Children's Hospital Colorado
Pediatric Surgery

Pectus Carinatum

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What is pectus carinatum?

Pectus carinatum, also known as “pigeon chest,” is a condition in which the breastbone, or sternum, protrudes outward. The chest has a bowed shape with the breastbone and ribs pointing outward. The deformity can range from mild to severe. There is usually very little impact on internal organs. Children may experience low self-esteem, a lack of self-confidence and other social challenges because of the physical appearance of their chest. Learn more about our approach and treatment options in our Adolescent Breast and Chest Program.

There are two main types of pectus carinatum. The most common type is called chondrogladiolar prominence (Type 1). The bottom part of the ribs and sternum protrude forward in this type of deformity. The less common type is called chondromanubrial prominence (Type 2). With this type of deformity, the upper sternum protrudes forward and the lower sternum is pushed backwards, into the chest.

What causes pectus carinatum?

Pectus carinatum is most likely caused by the abnormal growth of cartilage between the ribs and the breastbone, but we do not know exactly why this happens. Children typically develop this condition during periods of rapid growth.

Who gets pectus carinatum?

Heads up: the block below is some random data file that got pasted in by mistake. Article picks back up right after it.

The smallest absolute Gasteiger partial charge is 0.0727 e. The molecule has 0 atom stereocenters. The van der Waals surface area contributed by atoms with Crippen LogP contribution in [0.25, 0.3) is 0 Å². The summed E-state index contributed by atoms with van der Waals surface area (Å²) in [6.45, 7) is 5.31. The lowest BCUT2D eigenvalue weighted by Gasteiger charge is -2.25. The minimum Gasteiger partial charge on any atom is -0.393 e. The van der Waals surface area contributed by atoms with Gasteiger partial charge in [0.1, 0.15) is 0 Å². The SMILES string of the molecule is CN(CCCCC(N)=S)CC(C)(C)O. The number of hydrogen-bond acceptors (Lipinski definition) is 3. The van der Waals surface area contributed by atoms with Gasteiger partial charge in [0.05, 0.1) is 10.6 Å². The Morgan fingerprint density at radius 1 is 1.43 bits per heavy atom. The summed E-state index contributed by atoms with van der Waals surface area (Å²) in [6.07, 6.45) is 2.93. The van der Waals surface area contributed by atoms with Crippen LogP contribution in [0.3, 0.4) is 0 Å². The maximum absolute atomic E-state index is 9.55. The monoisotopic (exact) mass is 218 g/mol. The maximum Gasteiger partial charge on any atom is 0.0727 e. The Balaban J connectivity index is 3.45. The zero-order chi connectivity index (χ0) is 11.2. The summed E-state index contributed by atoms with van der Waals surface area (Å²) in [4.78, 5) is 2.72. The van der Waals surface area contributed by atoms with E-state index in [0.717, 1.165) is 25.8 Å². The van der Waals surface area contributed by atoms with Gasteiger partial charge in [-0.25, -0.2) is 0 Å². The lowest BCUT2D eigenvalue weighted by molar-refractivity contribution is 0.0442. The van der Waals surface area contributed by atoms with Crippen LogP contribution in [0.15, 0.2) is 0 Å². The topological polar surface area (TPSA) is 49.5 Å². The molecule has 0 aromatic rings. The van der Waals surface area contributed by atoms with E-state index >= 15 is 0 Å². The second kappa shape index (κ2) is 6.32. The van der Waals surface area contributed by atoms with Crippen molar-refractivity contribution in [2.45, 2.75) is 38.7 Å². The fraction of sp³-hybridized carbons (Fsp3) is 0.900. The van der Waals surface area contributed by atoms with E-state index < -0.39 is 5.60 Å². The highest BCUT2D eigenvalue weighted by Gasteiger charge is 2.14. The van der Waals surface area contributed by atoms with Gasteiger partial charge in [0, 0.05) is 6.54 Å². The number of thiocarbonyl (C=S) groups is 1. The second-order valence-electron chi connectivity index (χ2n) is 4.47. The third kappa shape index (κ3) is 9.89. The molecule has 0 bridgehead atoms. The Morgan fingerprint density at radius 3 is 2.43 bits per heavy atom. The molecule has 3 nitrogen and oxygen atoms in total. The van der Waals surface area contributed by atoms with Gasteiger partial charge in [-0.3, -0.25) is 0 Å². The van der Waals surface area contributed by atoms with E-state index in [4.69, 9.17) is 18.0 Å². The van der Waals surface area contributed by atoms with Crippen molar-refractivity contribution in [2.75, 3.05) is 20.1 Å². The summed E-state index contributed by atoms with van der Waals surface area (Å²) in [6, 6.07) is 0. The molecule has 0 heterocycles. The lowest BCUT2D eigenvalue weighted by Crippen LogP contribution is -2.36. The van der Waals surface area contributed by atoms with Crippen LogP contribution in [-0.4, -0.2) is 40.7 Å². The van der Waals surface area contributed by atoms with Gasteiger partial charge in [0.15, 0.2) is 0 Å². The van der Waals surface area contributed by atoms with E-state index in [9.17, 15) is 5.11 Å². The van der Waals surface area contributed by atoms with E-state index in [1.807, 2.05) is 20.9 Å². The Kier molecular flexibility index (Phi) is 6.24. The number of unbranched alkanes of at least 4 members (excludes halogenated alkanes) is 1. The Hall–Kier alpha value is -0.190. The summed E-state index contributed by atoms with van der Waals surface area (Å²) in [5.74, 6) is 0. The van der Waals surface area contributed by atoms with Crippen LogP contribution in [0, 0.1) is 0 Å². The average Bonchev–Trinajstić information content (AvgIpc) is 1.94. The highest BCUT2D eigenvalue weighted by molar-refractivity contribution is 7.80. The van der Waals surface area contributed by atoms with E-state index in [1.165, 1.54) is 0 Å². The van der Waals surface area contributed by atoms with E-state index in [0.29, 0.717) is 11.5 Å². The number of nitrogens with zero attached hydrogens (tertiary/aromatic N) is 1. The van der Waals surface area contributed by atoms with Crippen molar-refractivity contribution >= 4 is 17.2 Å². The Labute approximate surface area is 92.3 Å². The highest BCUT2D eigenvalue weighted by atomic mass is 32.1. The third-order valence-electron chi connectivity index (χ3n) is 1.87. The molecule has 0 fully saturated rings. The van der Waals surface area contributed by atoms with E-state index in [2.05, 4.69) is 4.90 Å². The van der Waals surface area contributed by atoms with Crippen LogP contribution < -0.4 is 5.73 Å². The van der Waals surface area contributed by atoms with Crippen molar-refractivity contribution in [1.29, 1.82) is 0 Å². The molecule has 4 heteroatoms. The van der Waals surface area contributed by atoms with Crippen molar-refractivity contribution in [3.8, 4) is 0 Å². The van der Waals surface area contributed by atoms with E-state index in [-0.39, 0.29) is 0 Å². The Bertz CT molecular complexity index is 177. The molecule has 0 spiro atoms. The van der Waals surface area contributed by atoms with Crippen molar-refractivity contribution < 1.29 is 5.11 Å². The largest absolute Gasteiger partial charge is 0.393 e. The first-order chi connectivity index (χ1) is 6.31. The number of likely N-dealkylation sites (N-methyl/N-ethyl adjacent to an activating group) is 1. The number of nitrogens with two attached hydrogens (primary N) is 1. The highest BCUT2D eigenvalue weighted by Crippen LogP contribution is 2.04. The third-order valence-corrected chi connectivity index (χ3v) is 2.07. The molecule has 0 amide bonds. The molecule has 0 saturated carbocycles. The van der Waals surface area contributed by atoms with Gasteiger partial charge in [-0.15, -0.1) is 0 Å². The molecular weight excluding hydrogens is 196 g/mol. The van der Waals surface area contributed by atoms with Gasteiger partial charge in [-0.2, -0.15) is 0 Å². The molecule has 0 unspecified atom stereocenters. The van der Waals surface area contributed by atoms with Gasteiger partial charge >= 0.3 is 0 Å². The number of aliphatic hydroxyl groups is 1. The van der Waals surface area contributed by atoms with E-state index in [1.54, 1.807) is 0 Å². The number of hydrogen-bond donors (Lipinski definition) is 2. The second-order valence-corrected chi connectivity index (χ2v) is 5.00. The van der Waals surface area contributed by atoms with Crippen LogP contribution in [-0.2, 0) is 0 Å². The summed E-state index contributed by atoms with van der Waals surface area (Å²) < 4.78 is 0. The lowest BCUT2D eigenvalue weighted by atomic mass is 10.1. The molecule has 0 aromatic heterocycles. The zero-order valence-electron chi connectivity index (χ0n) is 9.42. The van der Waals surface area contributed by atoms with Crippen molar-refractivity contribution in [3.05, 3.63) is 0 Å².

Pectus carinatum is much more common in boys and may run in families. Some children have the condition at birth, but most children notice the condition during growth spurts in their adolescent and teen years.

In about 30% of cases, another family member will have a chest wall deformity (either pectus carinatum or pectus excavatum), but the inheritance pattern is unknown. Most children with pectus carinatum do not have another disorder. However, there are a variety of uncommon genetic syndromes or disorders that affect connective tissue and can increase the risk of having pectus carinatum also. These include:

Children who have pectus carinatum may also have spinal anomalies or scoliosis. Treatment of scoliosis does not impact pectus carinatum or vice versa and each is treated separately.

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Get to know our pediatric experts.

Lauren Schneider, CPNP-AC/PC

Lauren Schneider, CPNP-AC/PC

Certified Pediatric Nurse Practitioner, Certified Pediatric Nurse Practitioner

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Annie Kulungowski, MD

Annie Kulungowski, MD

Surgery - Pediatric, Surgery, Surgical Critical Care

John Bealer, MD

John Bealer, MD

Surgery - Pediatric, Surgery

David P. Bliss, MD

David P. Bliss, MD

Surgery - Pediatric, Surgery